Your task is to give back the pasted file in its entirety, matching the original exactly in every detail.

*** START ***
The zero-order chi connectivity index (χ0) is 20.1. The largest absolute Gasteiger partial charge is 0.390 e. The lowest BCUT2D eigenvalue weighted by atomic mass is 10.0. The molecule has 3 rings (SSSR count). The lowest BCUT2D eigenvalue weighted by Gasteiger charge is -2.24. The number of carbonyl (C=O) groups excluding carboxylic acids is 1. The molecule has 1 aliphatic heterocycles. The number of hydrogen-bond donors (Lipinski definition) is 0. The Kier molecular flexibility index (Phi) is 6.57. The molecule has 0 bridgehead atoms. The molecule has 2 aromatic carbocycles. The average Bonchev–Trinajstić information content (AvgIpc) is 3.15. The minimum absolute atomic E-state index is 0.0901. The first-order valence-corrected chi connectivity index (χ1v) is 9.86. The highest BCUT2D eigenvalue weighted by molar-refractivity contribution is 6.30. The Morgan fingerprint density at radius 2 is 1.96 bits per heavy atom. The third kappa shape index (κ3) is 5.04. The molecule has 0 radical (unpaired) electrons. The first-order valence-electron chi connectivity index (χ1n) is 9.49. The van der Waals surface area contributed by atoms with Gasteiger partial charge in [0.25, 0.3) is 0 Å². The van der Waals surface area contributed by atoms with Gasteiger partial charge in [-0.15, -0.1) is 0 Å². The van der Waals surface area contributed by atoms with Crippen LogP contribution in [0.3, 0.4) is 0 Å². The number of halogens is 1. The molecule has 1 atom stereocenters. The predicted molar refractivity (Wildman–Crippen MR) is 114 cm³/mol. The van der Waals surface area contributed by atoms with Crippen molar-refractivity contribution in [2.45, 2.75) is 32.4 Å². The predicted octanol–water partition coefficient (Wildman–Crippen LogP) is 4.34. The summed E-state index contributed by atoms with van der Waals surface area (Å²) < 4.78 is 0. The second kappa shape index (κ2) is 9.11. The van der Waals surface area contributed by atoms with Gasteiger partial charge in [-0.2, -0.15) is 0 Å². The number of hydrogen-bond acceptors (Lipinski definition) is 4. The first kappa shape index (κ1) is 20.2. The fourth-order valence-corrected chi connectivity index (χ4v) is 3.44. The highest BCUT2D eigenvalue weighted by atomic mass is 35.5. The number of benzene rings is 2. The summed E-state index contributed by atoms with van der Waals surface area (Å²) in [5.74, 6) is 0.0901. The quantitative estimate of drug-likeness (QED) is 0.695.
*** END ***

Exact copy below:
The zero-order chi connectivity index (χ0) is 20.1. The largest absolute Gasteiger partial charge is 0.390 e. The lowest BCUT2D eigenvalue weighted by atomic mass is 10.0. The molecule has 3 rings (SSSR count). The lowest BCUT2D eigenvalue weighted by Gasteiger charge is -2.24. The number of carbonyl (C=O) groups excluding carboxylic acids is 1. The molecule has 1 aliphatic heterocycles. The number of hydrogen-bond donors (Lipinski definition) is 0. The Kier molecular flexibility index (Phi) is 6.57. The molecule has 0 bridgehead atoms. The molecule has 2 aromatic carbocycles. The average Bonchev–Trinajstić information content (AvgIpc) is 3.15. The minimum absolute atomic E-state index is 0.0901. The first-order valence-corrected chi connectivity index (χ1v) is 9.86. The highest BCUT2D eigenvalue weighted by molar-refractivity contribution is 6.30. The Morgan fingerprint density at radius 2 is 1.96 bits per heavy atom. The third kappa shape index (κ3) is 5.04. The molecule has 0 radical (unpaired) electrons. The first-order valence-electron chi connectivity index (χ1n) is 9.49. The van der Waals surface area contributed by atoms with Gasteiger partial charge in [0.25, 0.3) is 0 Å². The van der Waals surface area contributed by atoms with Gasteiger partial charge in [-0.15, -0.1) is 0 Å². The van der Waals surface area contributed by atoms with Crippen LogP contribution in [0.3, 0.4) is 0 Å². The number of halogens is 1. The molecule has 1 atom stereocenters. The predicted molar refractivity (Wildman–Crippen MR) is 114 cm³/mol. The van der Waals surface area contributed by atoms with Crippen molar-refractivity contribution in [2.45, 2.75) is 32.4 Å². The predicted octanol–water partition coefficient (Wildman–Crippen LogP) is 4.34. The summed E-state index contributed by atoms with van der Waals surface area (Å²) < 4.78 is 0. The second kappa shape index (κ2) is 9.11. The van der Waals surface area contributed by atoms with Gasteiger partial charge in [-0.2, -0.15) is 0 Å². The number of hydrogen-bond acceptors (Lipinski definition) is 4. The first kappa shape index (κ1) is 20.2. The fourth-order valence-corrected chi connectivity index (χ4v) is 3.44. The highest BCUT2D eigenvalue weighted by atomic mass is 35.5. The number of benzene rings is 2. The summed E-state index contributed by atoms with van der Waals surface area (Å²) in [5.74, 6) is 0.0901. The quantitative estimate of drug-likeness (QED) is 0.695.